The recurrent sound of the cock crowing that sailed over her neighbour’s backyard, working its resonance into Chika’s subconscious, determined her state of mind when she awakened. The light of the morning spilled into her small, compact bedroom, highlighting the corpuscles of dust dancing about in the swathes of light. The moment she opened her eyes, her bleary gaze fell on the calendar hanging on the wall opposite her bed. The page that faced her was a depiction of two natively-dressed men beaming wide smiles atop the Etisalat slogan, and beneath that, the dates of December inscribed in a neat order. It was the eighteenth of December, and Chika felt a slight niggling of panic at the advent of Christmas. There was so much to put in place to make the momentous occasion a celebratory experience for her and her family. She hadn’t shopped for the foodstuff – the bag of rice, the chicken and goat that would be slaughtered, and the bales of wrapper that her husband, Ebuka, intended would be a present to his mother when they visit the village on the twenty-third. It’s not like Ebuka has not given you the money for this errand, eh Chika. Yet you keep procrastinating, she reprimanded herself. Her husband was a traveling salesman, and was currently away on one of his trips. As such, the bulk of maintaining the household rested on her shoulders.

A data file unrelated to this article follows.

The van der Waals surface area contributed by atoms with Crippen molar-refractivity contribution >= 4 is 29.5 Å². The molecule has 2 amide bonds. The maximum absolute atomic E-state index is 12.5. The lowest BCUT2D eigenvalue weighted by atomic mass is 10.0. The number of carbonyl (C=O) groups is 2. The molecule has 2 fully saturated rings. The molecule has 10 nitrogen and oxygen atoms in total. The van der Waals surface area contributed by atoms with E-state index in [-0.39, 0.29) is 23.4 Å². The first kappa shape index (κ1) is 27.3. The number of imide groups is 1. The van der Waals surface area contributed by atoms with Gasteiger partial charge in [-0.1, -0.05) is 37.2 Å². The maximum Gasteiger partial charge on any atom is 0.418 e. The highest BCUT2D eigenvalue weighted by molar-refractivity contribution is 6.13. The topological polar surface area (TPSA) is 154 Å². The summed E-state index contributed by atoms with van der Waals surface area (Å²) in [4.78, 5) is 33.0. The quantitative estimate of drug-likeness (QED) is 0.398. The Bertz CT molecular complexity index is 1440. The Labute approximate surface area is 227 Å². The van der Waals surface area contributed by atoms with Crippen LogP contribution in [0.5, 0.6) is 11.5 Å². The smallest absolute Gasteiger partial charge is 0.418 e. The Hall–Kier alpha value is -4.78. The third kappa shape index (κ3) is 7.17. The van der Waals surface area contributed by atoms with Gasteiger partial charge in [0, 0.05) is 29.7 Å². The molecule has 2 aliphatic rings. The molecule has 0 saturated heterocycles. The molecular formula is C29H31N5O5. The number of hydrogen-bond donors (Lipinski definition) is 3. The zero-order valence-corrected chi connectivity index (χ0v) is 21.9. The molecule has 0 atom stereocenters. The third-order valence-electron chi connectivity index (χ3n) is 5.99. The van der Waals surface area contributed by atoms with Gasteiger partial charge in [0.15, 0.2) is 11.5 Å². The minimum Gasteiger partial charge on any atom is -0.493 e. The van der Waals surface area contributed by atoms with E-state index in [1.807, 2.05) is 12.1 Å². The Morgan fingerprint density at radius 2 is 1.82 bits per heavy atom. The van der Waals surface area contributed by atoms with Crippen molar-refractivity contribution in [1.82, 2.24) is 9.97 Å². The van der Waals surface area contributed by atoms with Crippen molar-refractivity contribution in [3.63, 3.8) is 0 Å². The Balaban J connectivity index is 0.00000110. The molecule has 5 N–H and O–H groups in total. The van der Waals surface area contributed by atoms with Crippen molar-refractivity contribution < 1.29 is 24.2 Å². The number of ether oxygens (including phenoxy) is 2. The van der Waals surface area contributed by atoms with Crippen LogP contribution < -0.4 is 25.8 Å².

She had begun to throw away the bedsheet to rise and begin her day when her eyes fell on her bible on the nightstand beside her. She stifled a groan that sprang to her lips when she remembered she had yet to say her morning prayers. Quickly tying her wrapper about her thickset hips, she got on her knees and began her supplications. “Father, in the name of Jesus – I come to You, on my knees, Jehovah, this morning, to thank You for causing me to wake this morning, sound and healthy. Last night You gave Your angels charge over me and my family, You sent them to stand guard over our beds and because of Your goodness in our lives, we have risen this morning, everyone of us still living. For that I want to ascribe unto Your name all glory, all honor, all majesty, in Jesus’ name. Jehovah, king of glory, the fact that we are all alive this day is not as a result of our purity, or because we have been all that You expect us to be, but because Your mercies and loving-kindness endure in our lives forever. We are so blessed because You are a merciful God, and I give You all the thanks in Jesus’ name. Father –”